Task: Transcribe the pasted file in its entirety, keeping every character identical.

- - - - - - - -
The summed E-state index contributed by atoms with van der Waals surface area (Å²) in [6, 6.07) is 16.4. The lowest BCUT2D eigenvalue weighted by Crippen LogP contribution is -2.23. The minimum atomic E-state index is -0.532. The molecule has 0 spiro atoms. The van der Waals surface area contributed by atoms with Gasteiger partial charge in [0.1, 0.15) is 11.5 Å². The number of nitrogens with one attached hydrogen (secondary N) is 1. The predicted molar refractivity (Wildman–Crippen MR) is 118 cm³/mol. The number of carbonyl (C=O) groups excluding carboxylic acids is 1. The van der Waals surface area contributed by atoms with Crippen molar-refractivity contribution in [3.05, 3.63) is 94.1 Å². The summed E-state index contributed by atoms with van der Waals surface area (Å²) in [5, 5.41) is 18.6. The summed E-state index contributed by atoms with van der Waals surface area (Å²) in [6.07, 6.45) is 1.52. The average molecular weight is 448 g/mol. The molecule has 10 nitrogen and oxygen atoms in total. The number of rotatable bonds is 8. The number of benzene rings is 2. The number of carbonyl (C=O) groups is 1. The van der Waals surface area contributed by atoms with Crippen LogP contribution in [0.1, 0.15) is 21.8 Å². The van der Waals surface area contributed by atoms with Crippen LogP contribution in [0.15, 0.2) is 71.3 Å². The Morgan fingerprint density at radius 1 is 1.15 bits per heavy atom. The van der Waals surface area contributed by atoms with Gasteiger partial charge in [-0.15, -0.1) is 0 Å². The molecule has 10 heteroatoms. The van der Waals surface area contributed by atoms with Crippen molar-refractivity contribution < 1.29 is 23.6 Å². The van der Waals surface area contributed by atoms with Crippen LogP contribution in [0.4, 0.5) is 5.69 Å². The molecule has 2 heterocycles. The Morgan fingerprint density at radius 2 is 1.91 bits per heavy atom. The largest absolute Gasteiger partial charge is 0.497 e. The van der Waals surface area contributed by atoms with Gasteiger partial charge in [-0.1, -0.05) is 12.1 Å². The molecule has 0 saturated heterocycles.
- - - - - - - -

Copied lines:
The summed E-state index contributed by atoms with van der Waals surface area (Å²) in [6, 6.07) is 16.4. The lowest BCUT2D eigenvalue weighted by Crippen LogP contribution is -2.23. The minimum atomic E-state index is -0.532. The molecule has 0 spiro atoms. The van der Waals surface area contributed by atoms with Gasteiger partial charge in [0.1, 0.15) is 11.5 Å². The number of nitrogens with one attached hydrogen (secondary N) is 1. The predicted molar refractivity (Wildman–Crippen MR) is 118 cm³/mol. The number of carbonyl (C=O) groups excluding carboxylic acids is 1. The van der Waals surface area contributed by atoms with Crippen molar-refractivity contribution in [3.05, 3.63) is 94.1 Å². The summed E-state index contributed by atoms with van der Waals surface area (Å²) in [5, 5.41) is 18.6. The summed E-state index contributed by atoms with van der Waals surface area (Å²) in [6.07, 6.45) is 1.52. The average molecular weight is 448 g/mol. The molecule has 10 nitrogen and oxygen atoms in total. The number of rotatable bonds is 8. The number of benzene rings is 2. The number of carbonyl (C=O) groups is 1. The van der Waals surface area contributed by atoms with Crippen LogP contribution in [0.1, 0.15) is 21.8 Å². The van der Waals surface area contributed by atoms with Crippen LogP contribution in [0.15, 0.2) is 71.3 Å². The Morgan fingerprint density at radius 1 is 1.15 bits per heavy atom. The van der Waals surface area contributed by atoms with Gasteiger partial charge in [-0.15, -0.1) is 0 Å². The molecule has 10 heteroatoms. The van der Waals surface area contributed by atoms with Crippen molar-refractivity contribution < 1.29 is 23.6 Å². The van der Waals surface area contributed by atoms with Crippen LogP contribution in [0.4, 0.5) is 5.69 Å². The molecule has 2 heterocycles. The Morgan fingerprint density at radius 2 is 1.91 bits per heavy atom. The largest absolute Gasteiger partial charge is 0.497 e. The van der Waals surface area contributed by atoms with Gasteiger partial charge in [-0.1, -0.05) is 12.1 Å². The molecule has 0 saturated heterocycles.